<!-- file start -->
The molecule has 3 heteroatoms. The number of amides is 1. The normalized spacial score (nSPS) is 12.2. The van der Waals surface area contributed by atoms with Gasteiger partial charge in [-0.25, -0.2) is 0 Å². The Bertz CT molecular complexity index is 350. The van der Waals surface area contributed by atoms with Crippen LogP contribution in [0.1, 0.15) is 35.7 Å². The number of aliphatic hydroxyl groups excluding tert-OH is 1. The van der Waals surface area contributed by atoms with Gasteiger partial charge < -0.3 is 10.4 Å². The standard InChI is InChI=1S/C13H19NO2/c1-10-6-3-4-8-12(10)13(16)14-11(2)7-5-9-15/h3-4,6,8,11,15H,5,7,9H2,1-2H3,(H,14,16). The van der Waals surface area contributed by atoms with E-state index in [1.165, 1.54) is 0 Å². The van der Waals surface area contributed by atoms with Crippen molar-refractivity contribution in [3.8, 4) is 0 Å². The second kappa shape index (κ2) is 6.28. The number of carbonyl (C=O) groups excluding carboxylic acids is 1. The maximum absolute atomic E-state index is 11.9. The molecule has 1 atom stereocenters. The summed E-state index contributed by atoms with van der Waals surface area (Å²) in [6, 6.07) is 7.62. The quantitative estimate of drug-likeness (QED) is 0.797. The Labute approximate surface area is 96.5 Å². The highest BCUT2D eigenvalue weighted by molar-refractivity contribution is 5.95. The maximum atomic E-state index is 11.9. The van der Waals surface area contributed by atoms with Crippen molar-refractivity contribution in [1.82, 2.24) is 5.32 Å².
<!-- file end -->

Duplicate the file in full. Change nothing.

The molecule has 3 heteroatoms. The number of amides is 1. The normalized spacial score (nSPS) is 12.2. The van der Waals surface area contributed by atoms with Gasteiger partial charge in [-0.25, -0.2) is 0 Å². The Bertz CT molecular complexity index is 350. The van der Waals surface area contributed by atoms with Crippen LogP contribution in [0.1, 0.15) is 35.7 Å². The number of aliphatic hydroxyl groups excluding tert-OH is 1. The van der Waals surface area contributed by atoms with Gasteiger partial charge < -0.3 is 10.4 Å². The standard InChI is InChI=1S/C13H19NO2/c1-10-6-3-4-8-12(10)13(16)14-11(2)7-5-9-15/h3-4,6,8,11,15H,5,7,9H2,1-2H3,(H,14,16). The van der Waals surface area contributed by atoms with E-state index in [1.165, 1.54) is 0 Å². The van der Waals surface area contributed by atoms with Crippen molar-refractivity contribution in [3.8, 4) is 0 Å². The second kappa shape index (κ2) is 6.28. The number of carbonyl (C=O) groups excluding carboxylic acids is 1. The maximum absolute atomic E-state index is 11.9. The molecule has 1 atom stereocenters. The summed E-state index contributed by atoms with van der Waals surface area (Å²) in [6, 6.07) is 7.62. The quantitative estimate of drug-likeness (QED) is 0.797. The Labute approximate surface area is 96.5 Å². The highest BCUT2D eigenvalue weighted by molar-refractivity contribution is 5.95. The maximum atomic E-state index is 11.9. The van der Waals surface area contributed by atoms with Crippen molar-refractivity contribution in [1.82, 2.24) is 5.32 Å².